"Bitcoin is a Fraud" and "Worse than tulip bulbs"

Discussion in 'Currencies' started by TreasureHunter, Sep 15, 2017.

  1. mmm....shiney!

    mmm....shiney! Well-Known Member Silver Stacker

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    Platitudes are worthless IMO.
     
  2. systematic

    systematic Well-Known Member

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    The nothingness of a spinning computer chip is worthless but that didn't stop bitcoin ...
     
  3. systematic

    systematic Well-Known Member

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    Why not monetise whingeing .... watch out for bitchcoin ...
     
  4. mmm....shiney!

    mmm....shiney! Well-Known Member Silver Stacker

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    If we really do want to maximise decency and goodwill, rather than platitudes or whinging, then we need a free market. Decency and goodwill has more potential to be maximised in a free market, as opposed to a centralised one. Cryptos therefore by their nature offer greater opportunities as they are decentralised in the main.
     
  5. JOHNLGALT

    JOHNLGALT Well-Known Member

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    Wanted PHONEY STAR $#!TCOIN pumper extraordinaire, D.O.A.

    Missing in action from Zero Hedge & now www.silverdoctors.com LOL.


    D.O.ALIVE.JPG
     
  6. Stoic Phoenix

    Stoic Phoenix Well-Known Member Silver Stacker

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    You say that like its a bad thing
     
  7. TreasureHunter

    TreasureHunter Well-Known Member

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    What I think is a tremendous force behind Bitcoin is the immense market cap: 167 billion USD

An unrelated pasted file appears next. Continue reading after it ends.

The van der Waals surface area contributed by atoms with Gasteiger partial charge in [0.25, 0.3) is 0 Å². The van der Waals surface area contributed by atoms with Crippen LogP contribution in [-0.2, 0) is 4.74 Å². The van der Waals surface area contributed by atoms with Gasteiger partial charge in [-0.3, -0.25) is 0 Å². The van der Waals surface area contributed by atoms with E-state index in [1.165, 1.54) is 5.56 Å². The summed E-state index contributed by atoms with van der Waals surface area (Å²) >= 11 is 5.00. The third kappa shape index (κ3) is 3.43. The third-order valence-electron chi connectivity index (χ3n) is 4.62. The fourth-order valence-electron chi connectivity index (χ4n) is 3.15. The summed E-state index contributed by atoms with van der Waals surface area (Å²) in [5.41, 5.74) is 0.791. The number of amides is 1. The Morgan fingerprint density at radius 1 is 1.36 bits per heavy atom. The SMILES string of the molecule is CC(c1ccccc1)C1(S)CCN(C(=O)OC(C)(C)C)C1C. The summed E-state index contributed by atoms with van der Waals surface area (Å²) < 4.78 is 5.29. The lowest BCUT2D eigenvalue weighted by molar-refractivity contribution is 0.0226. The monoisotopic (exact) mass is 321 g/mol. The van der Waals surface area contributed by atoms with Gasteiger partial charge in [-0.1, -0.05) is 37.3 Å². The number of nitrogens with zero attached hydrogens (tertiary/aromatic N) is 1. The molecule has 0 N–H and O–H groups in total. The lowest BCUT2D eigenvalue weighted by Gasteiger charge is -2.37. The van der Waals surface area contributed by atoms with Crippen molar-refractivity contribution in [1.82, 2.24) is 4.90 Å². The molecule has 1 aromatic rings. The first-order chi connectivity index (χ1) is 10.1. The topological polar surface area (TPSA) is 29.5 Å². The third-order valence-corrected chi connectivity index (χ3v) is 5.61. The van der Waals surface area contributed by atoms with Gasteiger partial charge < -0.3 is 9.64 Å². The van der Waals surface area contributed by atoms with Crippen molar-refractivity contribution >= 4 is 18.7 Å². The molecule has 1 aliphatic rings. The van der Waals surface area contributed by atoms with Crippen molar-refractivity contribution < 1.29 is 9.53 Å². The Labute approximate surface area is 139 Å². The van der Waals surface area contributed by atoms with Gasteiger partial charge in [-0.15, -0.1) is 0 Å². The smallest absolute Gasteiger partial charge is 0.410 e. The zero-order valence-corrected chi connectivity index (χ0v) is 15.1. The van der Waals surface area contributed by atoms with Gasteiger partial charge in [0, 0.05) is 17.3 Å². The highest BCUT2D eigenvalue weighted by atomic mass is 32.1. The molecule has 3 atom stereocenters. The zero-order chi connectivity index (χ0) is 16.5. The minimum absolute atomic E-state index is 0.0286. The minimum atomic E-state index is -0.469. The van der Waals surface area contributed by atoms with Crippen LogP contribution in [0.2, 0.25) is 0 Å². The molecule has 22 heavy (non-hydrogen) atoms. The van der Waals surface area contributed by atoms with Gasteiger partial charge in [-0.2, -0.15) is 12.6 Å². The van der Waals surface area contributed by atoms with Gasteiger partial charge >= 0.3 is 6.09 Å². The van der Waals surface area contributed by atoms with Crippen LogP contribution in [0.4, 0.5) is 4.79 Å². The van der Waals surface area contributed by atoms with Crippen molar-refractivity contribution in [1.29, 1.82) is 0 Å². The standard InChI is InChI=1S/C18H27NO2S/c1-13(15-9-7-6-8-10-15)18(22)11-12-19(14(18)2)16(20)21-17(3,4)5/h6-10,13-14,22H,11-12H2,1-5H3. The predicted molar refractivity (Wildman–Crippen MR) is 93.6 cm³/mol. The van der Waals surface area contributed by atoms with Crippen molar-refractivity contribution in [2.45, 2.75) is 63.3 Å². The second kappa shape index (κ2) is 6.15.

That's bigger than some countries' GDP. And that effort/money is simply "in it".

    Should any banking crisis occur in Europe, the USA or elsewhere, people will run even more towards Bitcoin. And it'll be a self-perpetuating phenomenon...
     
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  8. JOHNLGALT

    JOHNLGALT Well-Known Member

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    G'Day 7 of 9. Hope you are well. Best wishes for Christmas. always enjoyed your opinions on this site. _JOHNLGALT.

    p.s. The thread has been dead for almost a month, so I know? no one will object to this message.
     
  9. TreasureHunter

    TreasureHunter Well-Known Member

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    Bitcoin now... around 13,000 USD after it dipped from a peak above 19,000 bucks:

    [​IMG]
     
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  10. JNS

    JNS Active Member Silver Stacker

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    There was a great loss on those who panicked but some people remain calm on both peak and deep. I learned a lot on both.... If you are afraid to lose, do not go with digital currency. They are digital - just numbers, i learned my math better.
     
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  11. House

    House Administrator Staff Member

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    98% of BTC owners I’ve spoken to :D

     
  12. mmm....shiney!

    mmm....shiney! Well-Known Member Silver Stacker

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    Reminds me of all those nutjob Libertarians.
     
  13. JNS

    JNS Active Member Silver Stacker

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    Beautiful explanation, The panics from 20k down to 13k can make a problem if just entered last week. It is nothing if you went through it last November.

    Attitude rules when facing that trend. Social media affects a lot as well. The society needed to learn a lot as BTC evolve and mature in our financial world.
     
  14. TreasureHunter

    TreasureHunter Well-Known Member

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    ^
    That guy in the video preview looks like Axl Rose from Guns 'n' Roses (when Axl Rose was younger). Hilarious.
     
  15. TreasureHunter

    TreasureHunter Well-Known Member

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    More strong arguments on why Bitcoin will collapse:



    The crypto market is very manipulated. Bots buy and sell repeatedly to pump up the price.

    Bitcoin is probably the biggest "pump and dump" the history has ever seen.

    It's limited, therefore deflationary. People will hold it and the price will decrease.

    Too many Bitcoins are in the hands of few, powerful cartel-like groups (miners, speculators...).

    Bitcoin is not a commodity and not a currency. It's a speculative asset. It's being bought and sold for gains, it's rarely being used to pay for services/products.